There is a further fact also to be taken into account in considering Christ's two-fold classification. Since it is the work of infinite knowledge and justice it will have regard to all the facts of our life. God looks not only at the narrow present, but back into the past, and forward into the future. He marks the trend of the life, the bent and bias of the soul. He chalks down no line saying, "Reach this or you are undone for ever." He sets up no absolute standard to which if a man attain he is a saint, or falling short of which he is a sinner. And when He calls one man righteous and another wicked, He means very much more than that one has done so many good deeds, and another so many evil deeds; "righteous" and "wicked" describe what each is in himself, what each will decisively reveal himself to be, when present tendencies have fully worked themselves out. There are two twilights, the twilight of evening and the twilight of morning; and therefore God's question to us is not, how much light have we? but, which way do we face? to the night or to the day? Not "What art thou?" but "What wilt thou?" is the supreme question; it is the answer to this which sets some on the right hand and some on the left.
* * * * *
Let us close as we began, remembering that it is Christ who is to be our Judge. Therefore will the judgment be according to perfect truth. We know how He judged men when He was here on earth—without respect of persons, undeceived by appearances, seeing things always as they are, calling them always by their true names. And such will His judgment be hereafter. On the walls of the famous Rock Tombs of Thebes, there is a group of figures representing the judging of the departed spirit before Osiris, the presiding deity of the dead. In one hand he holds a shepherd's crook, in the other a scourge; before him are the scales of justice; that which is weighed is the heart of the dead king upon whose lot the deity is called to decide. The pictured symbol is a dim foreshadowing of that perfect judgment which He who looketh not at the outward appearance but at the heart will one day pass on all the lives of men. And yet an apostle has dared to write of "boldness in the day of Judgment"! Surely St. John is very bold; yet was his boldness well-based. He remembered the saying of his own Gospel: "The Father hath given all judgment unto the Son ... because He is the Son of Man." Yes; He who will come to be our Judge is He who once for us men, and for our salvation, came down from heaven, and was made man, and upon the Cross did suffer death for our redemption. Herein is the secret of the "boldness" of the redeemed.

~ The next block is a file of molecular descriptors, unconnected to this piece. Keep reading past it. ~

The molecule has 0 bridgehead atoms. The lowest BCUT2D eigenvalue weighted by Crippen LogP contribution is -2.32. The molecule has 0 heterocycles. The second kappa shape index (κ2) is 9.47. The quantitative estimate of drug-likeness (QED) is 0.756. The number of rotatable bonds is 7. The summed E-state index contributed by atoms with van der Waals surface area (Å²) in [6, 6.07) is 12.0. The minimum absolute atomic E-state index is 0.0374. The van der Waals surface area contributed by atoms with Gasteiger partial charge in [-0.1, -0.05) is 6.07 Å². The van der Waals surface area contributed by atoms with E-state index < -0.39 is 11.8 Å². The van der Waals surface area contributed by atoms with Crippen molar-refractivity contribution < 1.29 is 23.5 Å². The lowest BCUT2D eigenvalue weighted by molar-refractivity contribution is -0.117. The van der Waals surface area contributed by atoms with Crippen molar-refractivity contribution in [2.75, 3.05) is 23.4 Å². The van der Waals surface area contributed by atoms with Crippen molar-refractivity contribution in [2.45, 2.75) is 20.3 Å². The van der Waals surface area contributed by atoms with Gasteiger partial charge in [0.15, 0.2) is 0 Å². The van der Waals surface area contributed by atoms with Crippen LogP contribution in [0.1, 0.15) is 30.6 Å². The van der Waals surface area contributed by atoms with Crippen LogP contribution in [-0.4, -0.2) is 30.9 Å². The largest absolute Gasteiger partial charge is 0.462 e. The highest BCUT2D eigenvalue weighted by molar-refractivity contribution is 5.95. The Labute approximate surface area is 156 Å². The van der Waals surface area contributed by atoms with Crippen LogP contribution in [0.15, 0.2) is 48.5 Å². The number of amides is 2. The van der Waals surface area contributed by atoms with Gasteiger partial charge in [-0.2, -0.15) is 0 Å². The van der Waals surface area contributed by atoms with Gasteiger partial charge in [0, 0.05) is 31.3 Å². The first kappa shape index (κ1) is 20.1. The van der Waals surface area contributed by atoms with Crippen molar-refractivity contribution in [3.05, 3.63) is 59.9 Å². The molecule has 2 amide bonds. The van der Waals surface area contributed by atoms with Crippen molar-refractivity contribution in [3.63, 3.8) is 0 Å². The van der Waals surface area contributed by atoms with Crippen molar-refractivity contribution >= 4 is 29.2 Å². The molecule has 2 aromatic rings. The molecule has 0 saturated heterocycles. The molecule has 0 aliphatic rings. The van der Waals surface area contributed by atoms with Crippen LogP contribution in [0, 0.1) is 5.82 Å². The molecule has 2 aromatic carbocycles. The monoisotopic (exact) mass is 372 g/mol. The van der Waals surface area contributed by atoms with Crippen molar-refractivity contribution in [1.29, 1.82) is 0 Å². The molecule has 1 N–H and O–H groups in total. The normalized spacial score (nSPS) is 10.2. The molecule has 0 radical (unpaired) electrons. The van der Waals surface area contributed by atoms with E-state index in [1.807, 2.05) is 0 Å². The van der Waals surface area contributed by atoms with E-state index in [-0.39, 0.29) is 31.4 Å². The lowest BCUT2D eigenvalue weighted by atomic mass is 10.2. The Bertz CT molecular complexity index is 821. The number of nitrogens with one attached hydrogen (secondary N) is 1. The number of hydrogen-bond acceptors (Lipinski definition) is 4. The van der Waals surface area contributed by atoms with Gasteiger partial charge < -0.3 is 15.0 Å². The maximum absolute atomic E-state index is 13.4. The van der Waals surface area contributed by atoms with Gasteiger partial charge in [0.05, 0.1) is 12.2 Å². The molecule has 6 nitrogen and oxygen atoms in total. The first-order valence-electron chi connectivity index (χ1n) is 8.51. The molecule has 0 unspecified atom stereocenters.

"Jesus, Thy blood and righteousness My beauty are, my glorious dress; 'Midst flaming worlds in these arrayed, With joy shall I lift up my head.
Bold shall I stand in that great day, For who aught to my charge shall lay? Fully absolved through these I am, From sin and fear, from guilt and shame."
* * * * *
CONCERNING THE FUTURE LIFE
"My knowledge of that life is small, The eye of faith is dim; But 'tis enough that Christ knows all, And I shall be with Him." RICHARD BAXTER.
* * * * *
CONCERNING THE FUTURE LIFE
"Where neither moth nor rust doth consume, and where thieves do not break through nor steal."—MATT. vi. 20.
"Where their worm dieth not, and the fire is not quenched."—MARK ix. 48.
These are both sayings of Christ, and each has reference to the life beyond death; together they illustrate the two-fold thought of the future which finds a place in all the records of our Lord's teaching.
Popular theology, it is sometimes said, seriously misunderstands and misinterprets Jesus. And so far as the theology of the future life is concerned there need be no hesitation in admitting that, not unfrequently, it has been disfigured by an almost grotesque literalism. The pulpit has often forgotten that over-statement is always a blunder, and that any attempt to imagine the wholly unimaginable is most likely to end in defeating our own intentions and in dissipating, rather than reinforcing, our sense of the tremendous realities of which Christ spoke. Nevertheless, much as theology may have erred in the form of its teaching concerning the future, its great central ideas have always been derived direct from Christ. It has not, we know, always made its appeal to what is highest in man; it has sometimes spoken of "heaven" and "hell" in a fashion that has left heart and conscience wholly untouched; nevertheless, the time has not yet come—until men cease to believe in Christ, the time never will have come—for banishing these words from our vocabulary. Unless Christ were both a deceiver and deceived, they represent realities as abiding as God and the soul, realities towards which it behoves every man of us to discover how he stands. In the teaching of Jesus, no less than in the teaching of popular theology, the future has a bright side and it has a dark side; there is a heaven and there is a hell.